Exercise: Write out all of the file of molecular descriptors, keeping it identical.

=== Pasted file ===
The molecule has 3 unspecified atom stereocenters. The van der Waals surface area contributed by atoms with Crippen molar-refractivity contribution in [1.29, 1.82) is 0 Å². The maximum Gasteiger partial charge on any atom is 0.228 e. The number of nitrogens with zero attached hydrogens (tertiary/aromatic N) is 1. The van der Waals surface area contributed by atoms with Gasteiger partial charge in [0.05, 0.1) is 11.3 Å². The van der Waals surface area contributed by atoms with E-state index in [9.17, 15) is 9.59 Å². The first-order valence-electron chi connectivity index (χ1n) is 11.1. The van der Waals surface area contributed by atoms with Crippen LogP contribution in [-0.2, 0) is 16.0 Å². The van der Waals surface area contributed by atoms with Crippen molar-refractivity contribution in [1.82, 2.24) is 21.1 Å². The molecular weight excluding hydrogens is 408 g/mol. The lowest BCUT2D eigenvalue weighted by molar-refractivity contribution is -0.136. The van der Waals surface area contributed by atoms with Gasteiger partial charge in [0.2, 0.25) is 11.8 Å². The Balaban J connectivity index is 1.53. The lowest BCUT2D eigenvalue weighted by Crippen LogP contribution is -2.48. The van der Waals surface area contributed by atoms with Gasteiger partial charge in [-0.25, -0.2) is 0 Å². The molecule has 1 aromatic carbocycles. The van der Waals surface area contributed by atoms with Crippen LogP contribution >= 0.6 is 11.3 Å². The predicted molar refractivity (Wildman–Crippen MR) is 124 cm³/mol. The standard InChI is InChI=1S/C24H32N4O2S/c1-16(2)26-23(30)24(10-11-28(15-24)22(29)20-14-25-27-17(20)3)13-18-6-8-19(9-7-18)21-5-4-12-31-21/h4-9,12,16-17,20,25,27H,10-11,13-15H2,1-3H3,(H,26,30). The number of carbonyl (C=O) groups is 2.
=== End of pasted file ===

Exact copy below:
The molecule has 3 unspecified atom stereocenters. The van der Waals surface area contributed by atoms with Crippen molar-refractivity contribution in [1.29, 1.82) is 0 Å². The maximum Gasteiger partial charge on any atom is 0.228 e. The number of nitrogens with zero attached hydrogens (tertiary/aromatic N) is 1. The van der Waals surface area contributed by atoms with Gasteiger partial charge in [0.05, 0.1) is 11.3 Å². The van der Waals surface area contributed by atoms with E-state index in [9.17, 15) is 9.59 Å². The first-order valence-electron chi connectivity index (χ1n) is 11.1. The van der Waals surface area contributed by atoms with Crippen LogP contribution in [-0.2, 0) is 16.0 Å². The van der Waals surface area contributed by atoms with Crippen molar-refractivity contribution in [1.82, 2.24) is 21.1 Å². The molecular weight excluding hydrogens is 408 g/mol. The lowest BCUT2D eigenvalue weighted by molar-refractivity contribution is -0.136. The van der Waals surface area contributed by atoms with Gasteiger partial charge in [0.2, 0.25) is 11.8 Å². The Balaban J connectivity index is 1.53. The lowest BCUT2D eigenvalue weighted by Crippen LogP contribution is -2.48. The van der Waals surface area contributed by atoms with Gasteiger partial charge in [-0.25, -0.2) is 0 Å². The molecule has 1 aromatic carbocycles. The van der Waals surface area contributed by atoms with Crippen LogP contribution >= 0.6 is 11.3 Å². The predicted molar refractivity (Wildman–Crippen MR) is 124 cm³/mol. The standard InChI is InChI=1S/C24H32N4O2S/c1-16(2)26-23(30)24(10-11-28(15-24)22(29)20-14-25-27-17(20)3)13-18-6-8-19(9-7-18)21-5-4-12-31-21/h4-9,12,16-17,20,25,27H,10-11,13-15H2,1-3H3,(H,26,30). The number of carbonyl (C=O) groups is 2.